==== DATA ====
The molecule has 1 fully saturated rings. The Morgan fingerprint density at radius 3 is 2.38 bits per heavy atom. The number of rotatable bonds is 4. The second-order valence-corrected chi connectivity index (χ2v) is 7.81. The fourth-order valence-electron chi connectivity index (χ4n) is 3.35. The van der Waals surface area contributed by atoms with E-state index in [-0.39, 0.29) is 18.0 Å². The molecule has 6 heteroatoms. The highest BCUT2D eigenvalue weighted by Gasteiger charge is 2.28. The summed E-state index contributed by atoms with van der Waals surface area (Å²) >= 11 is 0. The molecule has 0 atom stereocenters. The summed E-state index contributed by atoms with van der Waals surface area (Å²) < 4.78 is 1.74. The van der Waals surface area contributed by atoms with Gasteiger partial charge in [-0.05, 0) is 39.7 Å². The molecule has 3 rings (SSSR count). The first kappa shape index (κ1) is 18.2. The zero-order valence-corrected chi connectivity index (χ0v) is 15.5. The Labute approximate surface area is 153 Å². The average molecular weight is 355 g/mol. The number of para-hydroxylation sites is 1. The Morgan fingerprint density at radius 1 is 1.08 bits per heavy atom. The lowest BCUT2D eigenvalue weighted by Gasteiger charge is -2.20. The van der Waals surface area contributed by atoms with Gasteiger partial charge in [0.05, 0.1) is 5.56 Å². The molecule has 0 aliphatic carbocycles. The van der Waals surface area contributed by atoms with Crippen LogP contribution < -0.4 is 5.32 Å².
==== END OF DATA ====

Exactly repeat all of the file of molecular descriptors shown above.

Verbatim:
The molecule has 1 fully saturated rings. The Morgan fingerprint density at radius 3 is 2.38 bits per heavy atom. The number of rotatable bonds is 4. The second-order valence-corrected chi connectivity index (χ2v) is 7.81. The fourth-order valence-electron chi connectivity index (χ4n) is 3.35. The van der Waals surface area contributed by atoms with E-state index in [-0.39, 0.29) is 18.0 Å². The molecule has 6 heteroatoms. The highest BCUT2D eigenvalue weighted by Gasteiger charge is 2.28. The summed E-state index contributed by atoms with van der Waals surface area (Å²) >= 11 is 0. The molecule has 0 atom stereocenters. The summed E-state index contributed by atoms with van der Waals surface area (Å²) < 4.78 is 1.74. The van der Waals surface area contributed by atoms with Gasteiger partial charge in [-0.05, 0) is 39.7 Å². The molecule has 3 rings (SSSR count). The first kappa shape index (κ1) is 18.2. The zero-order valence-corrected chi connectivity index (χ0v) is 15.5. The Labute approximate surface area is 153 Å². The average molecular weight is 355 g/mol. The number of para-hydroxylation sites is 1. The Morgan fingerprint density at radius 1 is 1.08 bits per heavy atom. The lowest BCUT2D eigenvalue weighted by Gasteiger charge is -2.20. The van der Waals surface area contributed by atoms with Gasteiger partial charge in [0.05, 0.1) is 5.56 Å². The molecule has 0 aliphatic carbocycles. The van der Waals surface area contributed by atoms with Crippen LogP contribution < -0.4 is 5.32 Å².